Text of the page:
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Form and Interpretation.
§ 37. Liability of person signing in trade or assumed name. No person is liable on the instrument whose signature does not appear thereon, except as herein otherwise expressly provided. But one who signs in a trade or assumed name will be liable to the same extent as if he had signed in his own name.
Formerly L. 1897, ch. 612, § 37. § 38. Signature by agent; authority; how shown. The signature of any party may be made by a duly authorized agent. No particular form of appointment is necessary for this purpose; and the authority of the agent may be established as in other cases of agency.
Formerly L. 1897, ch. 612, § 38. § 39. Liability of person signing as agent. Where the instrument contains or a person adds to his signature words indicating that he signs for or on behalf of a principal, or in a representative capacity, he is not liable on the instrument if he was duly authorized; but the mere addition of words describing him as an agent, or as filling a representative character, without disclosing his principal, does not exempt him from personal liability.
Formerly L. 1897, ch. 612, § 39. § 40. Signature by procuration; effect of. nature by “procuration " operates as notice that the agent hos but a limited authority to sign, and the principal is bound only in case the agent in so signing acted within the actual limits of his authority.
Formerly L. 1897, ch. 612, $ 40. 8 41. Effect of indorsement by infant or corporation. The indorsement or assignment of the instrument by a corporation or by an infant passes the property therein, notwithstanding that from want of capacity the corporation or infant may incur no liability thercon.
Formerly L. 1897, ch. 612, 8 41. § 42. Forged signature; effect of. Where a signature is forged or made without authority of the person whose signature it purports to be, it is wholly inoperative, and no right to retain the instrument, or to give a discharge therefor, or to enforce payment thereof against any party thereto, can be acquired through or under such signature, unless the party, against whom it is sought to enforce such right, is precluded from setting up the forgery or want of authority.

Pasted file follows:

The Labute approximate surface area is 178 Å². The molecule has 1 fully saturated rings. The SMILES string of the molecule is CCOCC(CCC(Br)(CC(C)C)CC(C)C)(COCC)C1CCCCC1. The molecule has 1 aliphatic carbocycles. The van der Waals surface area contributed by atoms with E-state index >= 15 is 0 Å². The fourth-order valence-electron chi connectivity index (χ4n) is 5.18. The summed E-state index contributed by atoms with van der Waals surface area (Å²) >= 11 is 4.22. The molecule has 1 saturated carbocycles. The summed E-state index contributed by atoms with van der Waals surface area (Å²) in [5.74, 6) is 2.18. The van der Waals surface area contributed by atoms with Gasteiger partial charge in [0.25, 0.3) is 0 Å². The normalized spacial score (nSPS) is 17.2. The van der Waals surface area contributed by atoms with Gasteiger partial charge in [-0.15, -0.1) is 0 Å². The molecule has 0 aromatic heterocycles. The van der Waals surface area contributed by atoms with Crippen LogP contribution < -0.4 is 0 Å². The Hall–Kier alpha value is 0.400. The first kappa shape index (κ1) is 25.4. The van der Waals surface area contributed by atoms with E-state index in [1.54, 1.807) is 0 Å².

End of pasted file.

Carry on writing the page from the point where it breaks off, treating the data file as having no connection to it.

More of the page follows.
Formerly L. 1897, ch. 612, 42.
51. What constitutes consideration.
55. Liability of accommodation party. § 50. Presumption of consideration. Every negotiable instrument is deemed prima facie to have been issued for a valuable consideration; and every person whose signature appears thereon to have become a party thereto for value.
Formerly L. 1897, ch. 612, $ 50. § 51. What constitutes consideration. Value is any consideration sufficient to support a simple contract. cedent or pre-existing debt constitutes value; and is deemed such whether the instrument is payable on demand or at a future time.
Formerly L. 1897, ch. 612, $ 51. 8 52. What constitutes holder for value. Where value has at any time been given for the instrument, the holder is deemed a holder for value in respect to all parties who became such prior to that time.
Formerly L. 1897, ch. 612, $ 52. § 53. When lien on instrument constitutes holder for value. Where the holder has a lien on the instrument, arising either from contract or by implication of law, he is deemed a holder for value to the extent of his lien.
Formerly L. 1897, ch. 612, $ 53, as am'd by L. 1898, ch. 336, § 5. $ 54. Effect of want of consideration. Absence or failure of consideration is matter of defense as against any person not a holder in due course; and partial failure of consideration is a defense pro tanto whether the failure is an ascertained and liquidated amount or otherwise.
Formerly L. 1897, ch. 612, $ 54. 8 55. Liability of accommodation party. An accommodation party is one who has signed the instrument as maker, drawer, acceptor or indorser, without receiving value therefor, and for the purpose of lending his name to some other person. Such a person is liable on the instrument to a holder for value,
88 60, 61
notwithstanding such holder at the time of taking the instrument knew him to be only an accommodation party.
Formerly L. 1897, ch. 612, § 55, as am'd by L. 1898, ch. 336, $ 23.
61. Indorsement; how made.
80. When prior party may negotiate instrument. $ 60. What constitutes negotiation. An instrument is negotiated when it is transferred from one person to another in such manner as to constitute the transferee the holder thereof. If payable to bearer it is negotiated by delivery; if payable to order it is negotiated by the indorsement of the holder completed by delivery.